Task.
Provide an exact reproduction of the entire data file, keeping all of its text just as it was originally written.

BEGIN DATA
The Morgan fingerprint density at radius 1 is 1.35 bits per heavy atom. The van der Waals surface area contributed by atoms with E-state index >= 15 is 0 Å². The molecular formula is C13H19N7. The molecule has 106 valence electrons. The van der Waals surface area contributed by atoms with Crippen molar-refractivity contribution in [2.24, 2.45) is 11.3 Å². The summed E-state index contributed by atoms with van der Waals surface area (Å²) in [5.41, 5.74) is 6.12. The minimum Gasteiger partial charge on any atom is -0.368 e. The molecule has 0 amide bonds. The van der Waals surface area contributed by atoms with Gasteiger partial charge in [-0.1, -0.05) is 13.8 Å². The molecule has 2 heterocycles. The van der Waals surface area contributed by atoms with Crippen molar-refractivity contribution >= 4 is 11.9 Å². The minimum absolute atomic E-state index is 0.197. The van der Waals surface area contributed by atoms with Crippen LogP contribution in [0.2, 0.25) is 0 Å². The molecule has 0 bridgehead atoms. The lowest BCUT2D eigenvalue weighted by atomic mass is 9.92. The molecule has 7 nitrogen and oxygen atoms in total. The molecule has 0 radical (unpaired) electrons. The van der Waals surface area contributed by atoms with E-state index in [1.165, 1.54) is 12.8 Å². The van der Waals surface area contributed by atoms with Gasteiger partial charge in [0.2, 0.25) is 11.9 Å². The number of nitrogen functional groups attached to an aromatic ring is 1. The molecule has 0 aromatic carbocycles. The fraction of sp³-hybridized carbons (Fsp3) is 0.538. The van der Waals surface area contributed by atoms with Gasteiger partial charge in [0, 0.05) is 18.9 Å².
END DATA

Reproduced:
The Morgan fingerprint density at radius 1 is 1.35 bits per heavy atom. The van der Waals surface area contributed by atoms with E-state index >= 15 is 0 Å². The molecular formula is C13H19N7. The molecule has 106 valence electrons. The van der Waals surface area contributed by atoms with Crippen molar-refractivity contribution in [2.24, 2.45) is 11.3 Å². The summed E-state index contributed by atoms with van der Waals surface area (Å²) in [5.41, 5.74) is 6.12. The minimum Gasteiger partial charge on any atom is -0.368 e. The molecule has 0 amide bonds. The van der Waals surface area contributed by atoms with Gasteiger partial charge in [-0.1, -0.05) is 13.8 Å². The molecule has 2 heterocycles. The van der Waals surface area contributed by atoms with Crippen molar-refractivity contribution >= 4 is 11.9 Å². The minimum absolute atomic E-state index is 0.197. The van der Waals surface area contributed by atoms with Crippen LogP contribution in [0.2, 0.25) is 0 Å². The molecule has 0 bridgehead atoms. The lowest BCUT2D eigenvalue weighted by atomic mass is 9.92. The molecule has 7 nitrogen and oxygen atoms in total. The molecule has 0 radical (unpaired) electrons. The van der Waals surface area contributed by atoms with E-state index in [1.165, 1.54) is 12.8 Å². The van der Waals surface area contributed by atoms with Gasteiger partial charge in [0.2, 0.25) is 11.9 Å². The number of nitrogen functional groups attached to an aromatic ring is 1. The molecule has 0 aromatic carbocycles. The fraction of sp³-hybridized carbons (Fsp3) is 0.538. The van der Waals surface area contributed by atoms with Gasteiger partial charge in [0, 0.05) is 18.9 Å².